RMI in a web application
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Posted By:   Theodor_Gisli
Posted On:   Thursday, February 28, 2002 12:18 PM

Greetings gurus of RMI. I have a design issue that I would like to get some expert advice on. We have developed a J2EE web application with a strong MVC design pattern; java servlets that handle user input, retrieve and commit data from and to a JDBC database and build html responses for the client browser. The View, by the way, is handled very elegantly by the Velocity template engine, allowing a very clear seperation of data and presentation. We now have a requirement to implement a second client to the datastore, a Java application that is to run either on the server side (same LAN as the database and servlet container) or remotely, on the far side of firewalls and other obstacles. Furthermore,   More>>

Greetings gurus of RMI.



I have a design issue that I would like to get some expert advice on.



We have developed a J2EE web application with a strong MVC design pattern; java servlets that handle user input, retrieve and commit data from and to a JDBC database and build html responses for the client browser. The View, by the way, is handled very elegantly by the Velocity template engine, allowing a very clear seperation of data and presentation.



We now have a requirement to implement a second client to the datastore, a Java application that is to run either on the server side (same LAN as the database and servlet container) or remotely, on the far side of firewalls and other obstacles. Furthermore, there is a requirement to implement applets that have limited access to the same datastore, also, obviously, run remotely.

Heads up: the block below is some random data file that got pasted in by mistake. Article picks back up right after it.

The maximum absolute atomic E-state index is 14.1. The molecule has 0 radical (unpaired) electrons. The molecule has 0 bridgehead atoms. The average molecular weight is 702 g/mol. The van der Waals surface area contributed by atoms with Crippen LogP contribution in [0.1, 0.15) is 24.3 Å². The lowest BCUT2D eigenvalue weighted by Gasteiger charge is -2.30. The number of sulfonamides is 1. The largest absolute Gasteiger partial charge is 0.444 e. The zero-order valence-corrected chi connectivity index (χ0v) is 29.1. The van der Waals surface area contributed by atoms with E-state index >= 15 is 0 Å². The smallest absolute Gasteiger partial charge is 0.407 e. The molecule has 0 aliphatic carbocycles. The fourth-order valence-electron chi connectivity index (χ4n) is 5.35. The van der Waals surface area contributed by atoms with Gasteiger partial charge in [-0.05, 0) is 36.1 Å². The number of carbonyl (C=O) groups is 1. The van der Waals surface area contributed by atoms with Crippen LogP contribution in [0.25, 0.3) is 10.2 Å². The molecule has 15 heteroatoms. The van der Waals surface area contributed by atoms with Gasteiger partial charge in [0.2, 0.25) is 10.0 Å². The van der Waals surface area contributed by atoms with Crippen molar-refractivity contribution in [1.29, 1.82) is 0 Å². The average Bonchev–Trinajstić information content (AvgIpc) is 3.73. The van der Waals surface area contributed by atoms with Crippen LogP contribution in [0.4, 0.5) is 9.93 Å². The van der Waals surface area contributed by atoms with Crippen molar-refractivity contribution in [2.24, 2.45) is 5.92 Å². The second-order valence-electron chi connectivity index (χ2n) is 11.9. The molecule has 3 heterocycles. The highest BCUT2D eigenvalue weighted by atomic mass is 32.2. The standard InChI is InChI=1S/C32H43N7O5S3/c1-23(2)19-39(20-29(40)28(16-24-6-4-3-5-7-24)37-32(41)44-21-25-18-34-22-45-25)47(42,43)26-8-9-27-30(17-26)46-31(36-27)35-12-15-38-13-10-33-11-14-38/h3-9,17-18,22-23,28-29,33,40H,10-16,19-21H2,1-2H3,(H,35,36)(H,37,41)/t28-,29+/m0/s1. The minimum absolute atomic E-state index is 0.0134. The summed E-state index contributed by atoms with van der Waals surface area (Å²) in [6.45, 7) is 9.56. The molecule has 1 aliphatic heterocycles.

Now, the immediate solution was to package things nicely up in a business logic jar file to distribute with each client. Remote communication would go through the servlets that would continue to provide access to the datastore. Pretty standard approach while EJB's and the heavy app servers are not an option.



But, isn't this excactly the sort of thing RMI is good at? If we were to split the current web application into servlet based request/response/session handler and creating a RMI application around the data layer, each of the clients (Java application, web application and applets) would talk to the data layer through RMI, being remote or local. Encapsulating all database functionality in a RMI application would keep the data layer in one place, data validation only done in one place, one codebase.



With my limited knowledge of RMI, it seems a perfect fit. I have only done a simple proof-of-concept prototype and before I go further, I would like to hear if this architecture is valid. RMI is designed for Java objects to remotely call methods in other Java objects but it is not clear to me if it is efficient to use in a servlet based web application environment. Does RMI perform as a servlet connector to a backend database. And in a database application? I am aware that remote clients will of course have bandwith issues, especially if tunnelled through HTTP.



I need a sanity check, is this a sound design, or am I loading the gun and about to shoot myself in the foot?



Have you gurus done an application with this approach and can you share your experience?



Thanks in advance,

Theodor Gisli

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